# Applying dtw on mfcc

I have calculated 26 MFCCs for two sample speech data. My mfcc matrices thus contain 26 columns and 120 rows each, where 120 is the number of frames. Now I want to apply DTW on them and I am doing this (on MATLAB):

mfcc1=mfcc1';
mfcc2=mfcc2';
M=simmx(mfcc1,mfcc2);
[p,q,c]=dp(1-M);
v=c(size(c,1),size(c,2))


which I have taken from this post

But I don't quite understand why the similarity matrix and why it has to be 1-M ?

Also if I exclude the first co-efficient, the result becomes totally invalid i.e it seems the first co-efficient is mandatory for DTW.

Is there something wrong with my approach? If it is, then how can I make it right?

dp.m

function [p,q,D] = dp(M)
% [p,q] = dp(M)
%    Use dynamic programming to find a min-cost path through matrix M.
%    Return state sequence in p,q
% 2003-03-15 dpwe@ee.columbia.edu

% Copyright (c) 2003 Dan Ellis <dpwe@ee.columbia.edu>
% released under GPL - see file COPYRIGHT

[r,c] = size(M);

% costs
D = zeros(r+1, c+1);
D(1,:) = NaN;
D(:,1) = NaN;
D(1,1) = 0;
D(2:(r+1), 2:(c+1)) = M;

% traceback
phi = zeros(r,c);

for i = 1:r;
for j = 1:c;
[dmax, tb] = min([D(i, j), D(i, j+1), D(i+1, j)]);
D(i+1,j+1) = D(i+1,j+1)+dmax;
phi(i,j) = tb;
end
end

% Traceback from top left
i = r;
j = c;
p = i;
q = j;
while i > 1 & j > 1
tb = phi(i,j);
if (tb == 1)
i = i-1;
j = j-1;
elseif (tb == 2)
i = i-1;
elseif (tb == 3)
j = j-1;
else
error;
end
p = [i,p];
q = [j,q];
end

% Strip off the edges of the D matrix before returning
D = D(2:(r+1),2:(c+1));


simmx.m

function M = simmx(A,B)
% M = simmx(A,B)
%    calculate a sim matrix between specgram-like feature matrices A and B.
%    size(M) = [size(A,2) size(B,2)]; A and B have same #rows.
% 2003-03-15 dpwe@ee.columbia.edu

% Copyright (c) 2003 Dan Ellis <dpwe@ee.columbia.edu>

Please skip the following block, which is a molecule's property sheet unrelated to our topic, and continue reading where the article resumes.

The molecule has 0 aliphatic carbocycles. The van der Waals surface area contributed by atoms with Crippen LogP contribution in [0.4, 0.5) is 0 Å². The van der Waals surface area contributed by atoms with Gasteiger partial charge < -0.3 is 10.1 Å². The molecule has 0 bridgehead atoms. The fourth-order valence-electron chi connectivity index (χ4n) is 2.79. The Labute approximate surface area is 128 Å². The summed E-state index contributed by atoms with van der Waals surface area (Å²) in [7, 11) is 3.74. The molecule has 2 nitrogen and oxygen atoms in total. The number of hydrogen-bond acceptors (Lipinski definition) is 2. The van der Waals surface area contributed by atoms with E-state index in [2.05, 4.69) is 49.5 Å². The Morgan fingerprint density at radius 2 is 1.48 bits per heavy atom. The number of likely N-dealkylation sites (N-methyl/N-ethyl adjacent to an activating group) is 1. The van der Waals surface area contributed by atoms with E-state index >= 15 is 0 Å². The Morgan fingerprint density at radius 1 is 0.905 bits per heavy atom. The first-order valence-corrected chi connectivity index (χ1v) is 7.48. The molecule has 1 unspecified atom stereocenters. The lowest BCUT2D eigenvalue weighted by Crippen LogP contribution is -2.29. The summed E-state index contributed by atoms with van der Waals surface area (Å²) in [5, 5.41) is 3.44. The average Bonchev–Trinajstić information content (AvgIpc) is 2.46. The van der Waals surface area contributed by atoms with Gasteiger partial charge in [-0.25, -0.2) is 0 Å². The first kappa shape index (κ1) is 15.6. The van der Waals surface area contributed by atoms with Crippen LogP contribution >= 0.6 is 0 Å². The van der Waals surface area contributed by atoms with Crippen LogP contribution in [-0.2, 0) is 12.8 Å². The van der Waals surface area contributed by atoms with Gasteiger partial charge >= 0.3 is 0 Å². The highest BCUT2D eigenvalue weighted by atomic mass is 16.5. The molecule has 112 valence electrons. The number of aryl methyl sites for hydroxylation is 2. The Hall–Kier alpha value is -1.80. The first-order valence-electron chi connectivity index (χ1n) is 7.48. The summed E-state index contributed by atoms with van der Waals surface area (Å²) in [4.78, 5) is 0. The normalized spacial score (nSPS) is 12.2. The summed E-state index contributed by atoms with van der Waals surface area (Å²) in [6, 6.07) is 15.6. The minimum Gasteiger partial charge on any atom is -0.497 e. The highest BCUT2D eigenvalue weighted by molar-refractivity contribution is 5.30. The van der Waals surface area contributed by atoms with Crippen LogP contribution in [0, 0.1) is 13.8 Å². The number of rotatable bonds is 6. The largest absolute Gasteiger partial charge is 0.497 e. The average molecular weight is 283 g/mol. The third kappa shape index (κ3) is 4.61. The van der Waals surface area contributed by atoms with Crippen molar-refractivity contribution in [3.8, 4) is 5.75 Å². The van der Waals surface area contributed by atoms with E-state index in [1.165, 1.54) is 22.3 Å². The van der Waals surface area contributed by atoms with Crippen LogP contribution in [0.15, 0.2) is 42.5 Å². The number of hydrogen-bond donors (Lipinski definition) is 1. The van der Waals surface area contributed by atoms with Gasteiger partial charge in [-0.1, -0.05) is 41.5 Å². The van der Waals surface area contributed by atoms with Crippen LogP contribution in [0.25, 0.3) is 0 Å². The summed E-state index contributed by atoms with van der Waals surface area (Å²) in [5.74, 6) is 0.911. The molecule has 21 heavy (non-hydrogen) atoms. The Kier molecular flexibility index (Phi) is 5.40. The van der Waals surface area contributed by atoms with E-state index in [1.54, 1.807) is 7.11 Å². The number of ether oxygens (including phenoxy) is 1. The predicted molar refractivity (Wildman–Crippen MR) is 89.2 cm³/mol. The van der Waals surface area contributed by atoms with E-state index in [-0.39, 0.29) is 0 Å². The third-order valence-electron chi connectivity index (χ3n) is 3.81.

% released under GPL - see file COPYRIGHT

EA = sqrt(sum(A.^2));
EB = sqrt(sum(B.^2));

%ncA = size(A,2);
%ncB = size(B,2);
%M = zeros(ncA, ncB);
%for i = 1:ncA
%  for j = 1:ncB
%    % normalized inner product i.e. cos(angle between vectors)
%    M(i,j) = (A(:,i)'*B(:,j))/(EA(i)*EB(j));
%  end
%end

% this is 10x faster
M = (A'*B)./(EA'*EB);

• What is [p,q,c]=dp(1-M); Can you provide the matlab reference for the dp() function, I googled but could not find it quickly. This will help me understand what is going on with 1-M – ruoho ruotsi Apr 4 '17 at 16:24
• @ruohoruotsi : Added the code.. – Jahid Apr 5 '17 at 5:23

Let's unpack this code:

1    mfcc1=mfcc1';
2    mfcc2=mfcc2';
3    M=simmx(mfcc1,mfcc2);
4    [p,q,c]=dp(1-M);
5    v=c(size(c,1),size(c,2))


in line 3, M=simmx(mfcc1,mfcc2); is computing the Cosine Similarity, i.e. normalized inner product or the cosine of the angle between them. Here are my comments about why the authors used 1-M instead of M.

When computing dtw, you want to find the lowest-cost path through the "cost" matrix. Dan Ellis's implementation uses dynamic programming to find the lowest-cost path between the opposite corners of the cost matrix.

However Cosine Similarity (whose values are on the range [-1,1]) is not a proper distance metric (i.e. not strictly positive), but its complement, the Cosine Distance is more appropriate as a cost measure (i.e. strictly positive). The complement is computed by simply taking 1-M.

The Wikipage https://en.wikipedia.org/wiki/Cosine_similarity, elaborates a bit better:

Finally, have a look at the author's (Dan Ellis) original code: https://labrosa.ee.columbia.edu/matlab/dtw/ You can see the comments about 1-M as well as the matrix he uses to illustrate the the lowest cost path. Good luck!